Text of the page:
There was always something slightly distasteful in those days about out and out patriotism; probably because those that advocated it were rather distasteful themselves. The union flag had dodgy connotations: bovver boys with snarling, hate-filled faces. Lots of us Generation Xers adopted a cynical attitude in reaction. Cheering people just because they came from the same country as you wasn’t right-on.
Somewhere in the ‘90s, things changed. I remember Italia 90, Gazza crying, and feeling rather emotional myself, albeit an emotion fuelled by a few pints of Stella Artois. It wasn't just football: suddenly, we had tennis players who won matches and looked as if, on a good day and with a strong following wind, they might actually go all the way. Suddenly, it was all right to be vocal in support of British sport. It was OK to want success. And once they became successful, you didn’t have to adopt the Daily Mail’s sneering attitude of shooting people down.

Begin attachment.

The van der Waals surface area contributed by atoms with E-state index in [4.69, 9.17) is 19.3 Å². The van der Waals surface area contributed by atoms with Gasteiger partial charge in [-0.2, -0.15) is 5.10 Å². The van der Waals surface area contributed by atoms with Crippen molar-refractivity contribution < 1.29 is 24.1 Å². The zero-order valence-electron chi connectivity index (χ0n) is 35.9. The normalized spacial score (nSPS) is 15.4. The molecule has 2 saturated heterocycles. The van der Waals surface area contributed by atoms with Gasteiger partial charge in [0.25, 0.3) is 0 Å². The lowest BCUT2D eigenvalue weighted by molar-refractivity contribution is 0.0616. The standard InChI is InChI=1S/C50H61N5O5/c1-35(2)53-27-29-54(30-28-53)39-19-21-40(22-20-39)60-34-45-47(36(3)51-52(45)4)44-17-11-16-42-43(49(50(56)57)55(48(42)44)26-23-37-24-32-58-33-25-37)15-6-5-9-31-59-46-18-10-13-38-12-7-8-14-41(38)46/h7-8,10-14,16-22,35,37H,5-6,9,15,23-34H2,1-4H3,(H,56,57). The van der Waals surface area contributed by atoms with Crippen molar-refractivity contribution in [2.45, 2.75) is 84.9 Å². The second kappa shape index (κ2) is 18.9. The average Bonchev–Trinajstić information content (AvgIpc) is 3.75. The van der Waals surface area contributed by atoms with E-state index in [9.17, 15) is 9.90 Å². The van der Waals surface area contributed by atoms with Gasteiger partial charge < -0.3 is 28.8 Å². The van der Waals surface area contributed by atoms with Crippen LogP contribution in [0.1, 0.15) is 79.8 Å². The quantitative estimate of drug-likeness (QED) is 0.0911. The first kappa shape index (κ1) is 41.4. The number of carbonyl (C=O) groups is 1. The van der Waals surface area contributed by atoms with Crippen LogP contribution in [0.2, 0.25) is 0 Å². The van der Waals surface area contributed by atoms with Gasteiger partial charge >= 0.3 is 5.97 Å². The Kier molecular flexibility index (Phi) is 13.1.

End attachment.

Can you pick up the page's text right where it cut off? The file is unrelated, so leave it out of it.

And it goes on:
One of my colleagues still has a jaded, cynical view. Why, he wondered today, did Henman bother fighting to a fifth set, when we all knew he was going to lose? Surely it would’ve been better if he’d done the decent thing and bowed out after three? I said that we’d still have someone in the competition if Andy Murray had been fit. My colleague said: “Maybe, but he wouldn’t be in for long. He’d still lose.”
“I can imagine what you’d have been like in the Second World War,” I said. “’That Churchill, I don’t know why he bothers. He’ll just lose in the end’.”
It’s like saying: “Why bother living, trying, striving – because ultimately, we’ll all die.” I may have a strong streak of cynicism running down my spine and I can be as jaded as the best of them, but I don’t do nihilism. We have to reach for our moments of joy in life; we have to believe that sometimes, dreams do come true.